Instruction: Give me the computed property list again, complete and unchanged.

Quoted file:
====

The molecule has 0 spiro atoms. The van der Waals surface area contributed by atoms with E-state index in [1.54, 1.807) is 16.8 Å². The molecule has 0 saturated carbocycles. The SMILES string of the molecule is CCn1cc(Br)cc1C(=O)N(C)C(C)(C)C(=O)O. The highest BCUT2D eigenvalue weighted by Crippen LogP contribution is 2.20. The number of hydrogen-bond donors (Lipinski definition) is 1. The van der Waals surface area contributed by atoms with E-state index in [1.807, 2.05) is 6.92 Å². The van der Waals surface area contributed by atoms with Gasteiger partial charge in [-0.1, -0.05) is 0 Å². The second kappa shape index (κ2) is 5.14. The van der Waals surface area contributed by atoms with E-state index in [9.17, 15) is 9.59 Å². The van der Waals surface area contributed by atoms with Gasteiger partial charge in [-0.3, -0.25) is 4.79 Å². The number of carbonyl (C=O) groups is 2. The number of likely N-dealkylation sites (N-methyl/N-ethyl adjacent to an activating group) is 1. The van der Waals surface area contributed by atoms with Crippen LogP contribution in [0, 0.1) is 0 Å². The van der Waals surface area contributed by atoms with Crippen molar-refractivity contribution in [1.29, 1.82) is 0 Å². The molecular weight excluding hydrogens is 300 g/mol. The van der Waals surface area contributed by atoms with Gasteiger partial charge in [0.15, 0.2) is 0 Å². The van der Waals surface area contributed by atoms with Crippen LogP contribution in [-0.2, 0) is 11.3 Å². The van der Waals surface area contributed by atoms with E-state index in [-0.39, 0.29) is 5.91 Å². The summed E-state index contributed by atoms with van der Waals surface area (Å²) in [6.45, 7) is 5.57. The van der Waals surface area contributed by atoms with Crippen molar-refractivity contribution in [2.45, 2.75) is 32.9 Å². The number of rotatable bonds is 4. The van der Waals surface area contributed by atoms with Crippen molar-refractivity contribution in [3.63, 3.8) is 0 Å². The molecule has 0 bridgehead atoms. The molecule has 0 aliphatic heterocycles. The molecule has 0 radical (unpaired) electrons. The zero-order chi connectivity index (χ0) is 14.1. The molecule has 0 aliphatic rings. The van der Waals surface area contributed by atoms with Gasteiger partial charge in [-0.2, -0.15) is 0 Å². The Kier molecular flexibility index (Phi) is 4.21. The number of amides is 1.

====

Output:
The molecule has 0 spiro atoms. The van der Waals surface area contributed by atoms with E-state index in [1.54, 1.807) is 16.8 Å². The molecule has 0 saturated carbocycles. The SMILES string of the molecule is CCn1cc(Br)cc1C(=O)N(C)C(C)(C)C(=O)O. The highest BCUT2D eigenvalue weighted by Crippen LogP contribution is 2.20. The number of hydrogen-bond donors (Lipinski definition) is 1. The van der Waals surface area contributed by atoms with E-state index in [1.807, 2.05) is 6.92 Å². The van der Waals surface area contributed by atoms with Gasteiger partial charge in [-0.1, -0.05) is 0 Å². The second kappa shape index (κ2) is 5.14. The van der Waals surface area contributed by atoms with E-state index in [9.17, 15) is 9.59 Å². The van der Waals surface area contributed by atoms with Gasteiger partial charge in [-0.3, -0.25) is 4.79 Å². The number of carbonyl (C=O) groups is 2. The number of likely N-dealkylation sites (N-methyl/N-ethyl adjacent to an activating group) is 1. The van der Waals surface area contributed by atoms with Crippen LogP contribution in [0, 0.1) is 0 Å². The van der Waals surface area contributed by atoms with Crippen molar-refractivity contribution in [1.29, 1.82) is 0 Å². The molecular weight excluding hydrogens is 300 g/mol. The van der Waals surface area contributed by atoms with Gasteiger partial charge in [0.15, 0.2) is 0 Å². The van der Waals surface area contributed by atoms with Crippen LogP contribution in [-0.2, 0) is 11.3 Å². The van der Waals surface area contributed by atoms with E-state index in [-0.39, 0.29) is 5.91 Å². The summed E-state index contributed by atoms with van der Waals surface area (Å²) in [6.45, 7) is 5.57. The van der Waals surface area contributed by atoms with Crippen molar-refractivity contribution in [2.45, 2.75) is 32.9 Å². The number of rotatable bonds is 4. The van der Waals surface area contributed by atoms with Crippen molar-refractivity contribution in [3.63, 3.8) is 0 Å². The molecule has 0 bridgehead atoms. The molecule has 0 aliphatic heterocycles. The molecule has 0 radical (unpaired) electrons. The zero-order chi connectivity index (χ0) is 14.1. The molecule has 0 aliphatic rings. The van der Waals surface area contributed by atoms with Gasteiger partial charge in [-0.2, -0.15) is 0 Å². The Kier molecular flexibility index (Phi) is 4.21. The number of amides is 1.